In this workshop, we aim to expand and shape the understanding of the interdependency between stress and digital technologies. Facing the ongoing advancements in ubiquitous technologies, this workshop aims to foster reflected discussions but also develop visions on future trends and how to adequately and responsibly deal with stress in the context of digital technologies. Within this scope, we tackle the two main strands: stress detection using technologies and stressor identification in technology usage. We would like to invite researchers working in the domains of human-computer interaction, computer science, cognitive sciences, psychology, and related disciplines to submit a position paper and/or a demo presentation dealing with topics such as detection algorithms for sensing stress, consumer devices to detect stress, linking stress to activities with digital devices, and stress generated by digital technologies. Submissions include, but are not limited to, biosensing/feedback, theoretical papers, and specific evaluation methods for stress recognition (applications).
Stress can be seen as one of the most important diminishing factor for mental and general health. Apart from effects on the person's wellbeing, satisfaction and ability to function properly, stress has been linked cardiovascular diseases, depression, and a shortening of life-span in general. Despite the impact of stress-related health outcomes on the health care system is estimated to be up to $190Bn in the U.S. only, people often underestimate the consequences of stress on their health and neglect symptoms. Ofttimes, there is a lack of awareness on warning signs, causes or impacts of stress. Apart from the environmental causes of stress, such as noise and lack of light, digital technologies can also increase our stress levels. Recent work has shown that smartphone notifications and the perpetual urge to be available affect us (FOMO - Fear of Missing Out). Tantamount to these mental consequences, digital technology abuse can lead to physical damages. From prolonged unhealthy posture when staring at the smartphone leading to a "text neck", to the repetitive-strain-injury syndrome being caused by unilateral strain when using the computer mouse. In sum, these examples signify the disadvantages of digital technologies which have emerged to an universal problem, stress included.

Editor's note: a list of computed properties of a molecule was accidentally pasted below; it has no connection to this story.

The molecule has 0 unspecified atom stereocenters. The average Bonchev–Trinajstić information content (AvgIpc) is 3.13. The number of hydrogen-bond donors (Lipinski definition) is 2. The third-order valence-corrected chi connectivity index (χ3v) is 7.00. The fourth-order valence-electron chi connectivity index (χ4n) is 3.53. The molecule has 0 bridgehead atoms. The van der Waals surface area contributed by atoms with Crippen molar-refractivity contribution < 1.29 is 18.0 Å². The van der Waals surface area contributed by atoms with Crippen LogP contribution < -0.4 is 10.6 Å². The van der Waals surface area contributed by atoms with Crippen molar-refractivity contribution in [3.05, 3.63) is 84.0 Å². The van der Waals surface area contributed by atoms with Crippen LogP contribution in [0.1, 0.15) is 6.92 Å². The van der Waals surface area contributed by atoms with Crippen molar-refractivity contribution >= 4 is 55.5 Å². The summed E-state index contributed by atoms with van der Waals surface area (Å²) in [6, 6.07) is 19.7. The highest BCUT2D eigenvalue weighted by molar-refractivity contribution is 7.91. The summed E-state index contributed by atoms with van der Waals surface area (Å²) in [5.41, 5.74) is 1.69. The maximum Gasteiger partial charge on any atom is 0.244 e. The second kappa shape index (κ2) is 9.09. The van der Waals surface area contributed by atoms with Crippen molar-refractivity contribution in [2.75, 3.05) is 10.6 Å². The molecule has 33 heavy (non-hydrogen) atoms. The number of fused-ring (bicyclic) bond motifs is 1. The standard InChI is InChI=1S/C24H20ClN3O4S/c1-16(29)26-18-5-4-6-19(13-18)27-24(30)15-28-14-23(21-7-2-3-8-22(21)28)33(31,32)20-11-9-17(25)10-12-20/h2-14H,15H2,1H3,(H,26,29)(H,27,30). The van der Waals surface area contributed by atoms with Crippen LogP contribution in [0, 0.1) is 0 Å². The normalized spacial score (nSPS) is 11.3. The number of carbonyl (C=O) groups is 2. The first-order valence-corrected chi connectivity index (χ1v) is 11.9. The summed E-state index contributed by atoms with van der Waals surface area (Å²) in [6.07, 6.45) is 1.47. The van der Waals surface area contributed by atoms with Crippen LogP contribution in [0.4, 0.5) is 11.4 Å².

Technostress: In our evermore digitalising world, stress can be promoted by those novel technologies supposed to support us. In 1984, Craig Brod describes technostress as a modern disease of adaptation caused by an inability to cope with the new computer technologies in a healthy manner. Although the term has been coined over 40 years ago, it becomes more and more relevant with the shift from technologies and computers being merely professional tools at the workplace towards digital devices being entirely interwoven with our everyday life and society. Personal computers, the internet and social media have revolutionized how we communicate. Smartphone usage and the drive to be "on-line" all the time have been identified as the cause of anxiety, depression, and addiction. The effects of not being able to disconnect from either work emails, social online networks and the compulsion to always be available is an indeterminate stressor within our lives; the impacts on our health are not yet fully understood. Tackling this problem by identifying stressors within technology use and raising awareness on the impacts of technostress is the foundation for promoting a healthier relationship with our digital surroundings.
We would like to invite researchers, designers, and practitioners to contemplate and exchange ideas on how modern ubiquitous technologies and applications induce technostress in everyday life. At the intersection of technology and cognitive psychology, we will envision new ways for detecting technostress in everyday life and invent new approaches to reduce it.
We accept submissions about empirical studies, application prototypes and concepts including but not limited to the following themes: